Dialysis Industry Is Spending Big — $2.5 Million — to Avoid Oversight in California

A patient is prepped for dialysis at St. Joseph Hospital Renal Center in Orange in this undated photo. (Credit: Mark Boster / Los Angeles Times)

A patient is prepped for dialysis at St. Joseph Hospital Renal Center in Orange in this undated photo. (Credit: Mark Boster / Los Angeles Times)

The dialysis industry spent about $2.5 million in California on lobbying and campaign contributions in the first half of this year in its ongoing battle to thwart regulation, according to a California Healthline analysis of campaign finance reports filed with the state.

Last year, dialysis companies poured a record-breaking $111 million into a campaign to defeat a ballot initiative, Proposition 8, that would have capped their profits.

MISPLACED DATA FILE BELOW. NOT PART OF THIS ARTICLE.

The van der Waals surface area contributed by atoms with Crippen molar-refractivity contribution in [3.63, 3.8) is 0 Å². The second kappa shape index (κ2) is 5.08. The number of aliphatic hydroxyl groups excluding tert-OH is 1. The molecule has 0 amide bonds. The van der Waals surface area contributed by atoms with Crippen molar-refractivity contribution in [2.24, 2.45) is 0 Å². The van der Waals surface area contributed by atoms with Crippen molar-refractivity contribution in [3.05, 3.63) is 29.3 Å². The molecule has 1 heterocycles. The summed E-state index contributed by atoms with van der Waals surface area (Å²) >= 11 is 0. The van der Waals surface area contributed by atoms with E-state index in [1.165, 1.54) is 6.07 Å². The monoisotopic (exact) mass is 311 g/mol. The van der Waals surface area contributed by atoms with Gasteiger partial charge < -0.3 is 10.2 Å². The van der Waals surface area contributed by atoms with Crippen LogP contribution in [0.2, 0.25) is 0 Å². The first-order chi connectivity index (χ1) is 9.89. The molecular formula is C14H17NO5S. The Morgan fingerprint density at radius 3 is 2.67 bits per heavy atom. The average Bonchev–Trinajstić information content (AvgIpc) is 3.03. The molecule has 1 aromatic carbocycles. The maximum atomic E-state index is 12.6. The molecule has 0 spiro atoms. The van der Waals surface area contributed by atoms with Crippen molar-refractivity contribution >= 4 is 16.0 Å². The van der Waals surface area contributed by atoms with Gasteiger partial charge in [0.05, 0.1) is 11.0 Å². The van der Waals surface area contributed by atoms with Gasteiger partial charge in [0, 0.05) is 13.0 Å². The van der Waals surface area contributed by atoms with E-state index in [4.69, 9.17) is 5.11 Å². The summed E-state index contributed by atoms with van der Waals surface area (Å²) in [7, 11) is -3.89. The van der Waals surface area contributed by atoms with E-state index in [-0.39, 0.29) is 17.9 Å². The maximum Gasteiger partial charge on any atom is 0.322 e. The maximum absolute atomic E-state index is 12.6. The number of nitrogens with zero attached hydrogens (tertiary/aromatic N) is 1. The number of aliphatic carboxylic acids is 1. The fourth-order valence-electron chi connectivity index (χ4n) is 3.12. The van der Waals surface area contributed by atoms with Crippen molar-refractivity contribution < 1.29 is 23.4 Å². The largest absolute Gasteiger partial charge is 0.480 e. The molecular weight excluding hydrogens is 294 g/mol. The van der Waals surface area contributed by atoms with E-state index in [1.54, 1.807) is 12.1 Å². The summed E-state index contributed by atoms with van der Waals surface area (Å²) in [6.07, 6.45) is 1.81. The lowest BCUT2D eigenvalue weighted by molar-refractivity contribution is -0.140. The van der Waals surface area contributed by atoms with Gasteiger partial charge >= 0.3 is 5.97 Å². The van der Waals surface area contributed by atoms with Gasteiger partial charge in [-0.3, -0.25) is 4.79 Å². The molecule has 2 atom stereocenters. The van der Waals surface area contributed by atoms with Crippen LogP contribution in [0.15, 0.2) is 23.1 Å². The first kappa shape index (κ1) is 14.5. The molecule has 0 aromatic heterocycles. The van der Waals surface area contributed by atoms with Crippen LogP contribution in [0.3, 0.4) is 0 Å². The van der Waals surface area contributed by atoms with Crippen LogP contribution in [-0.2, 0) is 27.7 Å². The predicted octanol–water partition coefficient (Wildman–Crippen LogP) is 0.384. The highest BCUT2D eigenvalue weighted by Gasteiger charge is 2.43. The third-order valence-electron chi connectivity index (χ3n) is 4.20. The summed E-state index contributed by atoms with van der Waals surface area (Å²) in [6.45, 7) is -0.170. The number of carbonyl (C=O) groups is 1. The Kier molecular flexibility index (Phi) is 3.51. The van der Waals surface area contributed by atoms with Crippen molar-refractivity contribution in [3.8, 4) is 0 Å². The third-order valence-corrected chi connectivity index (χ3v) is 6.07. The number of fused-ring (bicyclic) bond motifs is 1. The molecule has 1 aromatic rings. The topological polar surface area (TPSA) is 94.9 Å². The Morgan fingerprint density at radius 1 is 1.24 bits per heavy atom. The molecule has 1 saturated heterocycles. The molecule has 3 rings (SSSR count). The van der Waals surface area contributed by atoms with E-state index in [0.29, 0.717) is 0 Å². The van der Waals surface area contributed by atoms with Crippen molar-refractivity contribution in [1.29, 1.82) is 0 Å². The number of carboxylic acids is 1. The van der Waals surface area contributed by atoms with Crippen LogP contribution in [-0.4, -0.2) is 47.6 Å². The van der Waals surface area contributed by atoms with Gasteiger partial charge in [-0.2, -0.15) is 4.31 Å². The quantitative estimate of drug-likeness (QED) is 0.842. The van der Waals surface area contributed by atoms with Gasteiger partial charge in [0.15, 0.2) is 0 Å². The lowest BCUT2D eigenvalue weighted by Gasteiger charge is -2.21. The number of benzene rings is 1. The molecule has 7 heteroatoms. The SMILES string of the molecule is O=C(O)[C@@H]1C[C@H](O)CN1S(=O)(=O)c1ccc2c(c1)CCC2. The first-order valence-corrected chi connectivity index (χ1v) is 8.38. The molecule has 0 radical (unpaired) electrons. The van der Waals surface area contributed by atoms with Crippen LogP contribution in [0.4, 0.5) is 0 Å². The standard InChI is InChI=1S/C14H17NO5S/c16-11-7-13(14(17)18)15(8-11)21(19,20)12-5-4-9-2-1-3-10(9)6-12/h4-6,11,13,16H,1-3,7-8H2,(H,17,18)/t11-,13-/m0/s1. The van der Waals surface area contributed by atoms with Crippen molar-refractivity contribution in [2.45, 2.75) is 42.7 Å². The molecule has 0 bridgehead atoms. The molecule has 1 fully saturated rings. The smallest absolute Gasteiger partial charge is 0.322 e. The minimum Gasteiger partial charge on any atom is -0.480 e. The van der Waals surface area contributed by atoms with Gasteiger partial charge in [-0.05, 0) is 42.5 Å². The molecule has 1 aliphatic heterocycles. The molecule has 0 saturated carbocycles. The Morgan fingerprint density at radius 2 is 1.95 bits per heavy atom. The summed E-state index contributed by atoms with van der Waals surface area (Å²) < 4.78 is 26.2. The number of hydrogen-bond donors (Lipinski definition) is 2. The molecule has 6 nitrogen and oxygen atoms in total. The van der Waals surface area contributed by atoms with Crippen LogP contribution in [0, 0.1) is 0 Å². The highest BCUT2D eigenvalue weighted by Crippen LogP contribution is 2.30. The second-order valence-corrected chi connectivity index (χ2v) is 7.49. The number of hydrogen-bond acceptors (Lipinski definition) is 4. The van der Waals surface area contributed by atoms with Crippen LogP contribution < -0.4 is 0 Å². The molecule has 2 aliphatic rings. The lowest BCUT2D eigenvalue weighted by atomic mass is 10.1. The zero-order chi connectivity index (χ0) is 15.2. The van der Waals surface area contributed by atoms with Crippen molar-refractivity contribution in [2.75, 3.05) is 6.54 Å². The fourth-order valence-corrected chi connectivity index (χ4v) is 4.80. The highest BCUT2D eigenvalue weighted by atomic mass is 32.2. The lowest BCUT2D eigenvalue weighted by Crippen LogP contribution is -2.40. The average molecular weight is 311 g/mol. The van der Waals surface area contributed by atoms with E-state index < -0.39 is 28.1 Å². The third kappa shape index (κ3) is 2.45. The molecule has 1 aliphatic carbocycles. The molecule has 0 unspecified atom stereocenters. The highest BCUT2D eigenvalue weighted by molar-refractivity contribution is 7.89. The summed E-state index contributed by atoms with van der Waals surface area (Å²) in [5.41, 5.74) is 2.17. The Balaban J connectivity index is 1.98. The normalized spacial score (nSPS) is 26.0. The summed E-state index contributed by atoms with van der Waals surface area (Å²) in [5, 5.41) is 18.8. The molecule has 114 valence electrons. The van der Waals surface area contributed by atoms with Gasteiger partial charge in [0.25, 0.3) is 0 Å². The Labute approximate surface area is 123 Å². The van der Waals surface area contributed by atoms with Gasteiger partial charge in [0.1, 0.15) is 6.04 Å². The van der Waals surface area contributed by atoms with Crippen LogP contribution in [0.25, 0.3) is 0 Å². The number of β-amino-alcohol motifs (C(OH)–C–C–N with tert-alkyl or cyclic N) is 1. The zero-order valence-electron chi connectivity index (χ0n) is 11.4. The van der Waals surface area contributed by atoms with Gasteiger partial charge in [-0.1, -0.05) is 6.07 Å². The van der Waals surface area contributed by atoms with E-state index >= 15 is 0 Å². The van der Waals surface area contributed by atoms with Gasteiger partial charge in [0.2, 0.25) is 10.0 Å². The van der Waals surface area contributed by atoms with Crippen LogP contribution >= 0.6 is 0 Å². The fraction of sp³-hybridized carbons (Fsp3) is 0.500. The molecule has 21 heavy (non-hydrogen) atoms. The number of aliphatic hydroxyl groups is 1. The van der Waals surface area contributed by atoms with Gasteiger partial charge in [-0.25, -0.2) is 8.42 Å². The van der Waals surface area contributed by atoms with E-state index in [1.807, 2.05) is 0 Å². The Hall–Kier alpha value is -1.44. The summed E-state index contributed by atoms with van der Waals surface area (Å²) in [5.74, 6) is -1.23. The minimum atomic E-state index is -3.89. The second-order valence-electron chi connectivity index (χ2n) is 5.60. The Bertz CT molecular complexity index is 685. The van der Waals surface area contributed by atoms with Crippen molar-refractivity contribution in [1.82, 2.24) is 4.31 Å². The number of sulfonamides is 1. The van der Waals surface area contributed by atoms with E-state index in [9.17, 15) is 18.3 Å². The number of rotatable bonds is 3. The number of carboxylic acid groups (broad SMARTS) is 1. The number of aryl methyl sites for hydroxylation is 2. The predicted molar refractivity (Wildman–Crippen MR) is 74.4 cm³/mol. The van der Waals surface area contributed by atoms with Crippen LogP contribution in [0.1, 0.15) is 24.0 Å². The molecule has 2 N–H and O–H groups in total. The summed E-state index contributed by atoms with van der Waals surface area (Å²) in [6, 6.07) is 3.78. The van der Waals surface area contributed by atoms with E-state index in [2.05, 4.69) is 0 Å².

This year’s political spending, which includes an online and broadcast advertising blitz, is aimed at killing a bill in the state Legislature that would disrupt the industry’s business model — and probably reduce its profits. The dialysis industry counters that the bill would threaten some low-income patients’ access to the lifesaving treatment.

“Nobody is spending $2.5 million out of the goodness of their hearts,” said David Vance, a spokesman for Common Cause, a nonprofit group that advocates for campaign finance reform. “That kind of money is spent to get the attention of legislators and to get results.”

Read the full story on LATimes.com.

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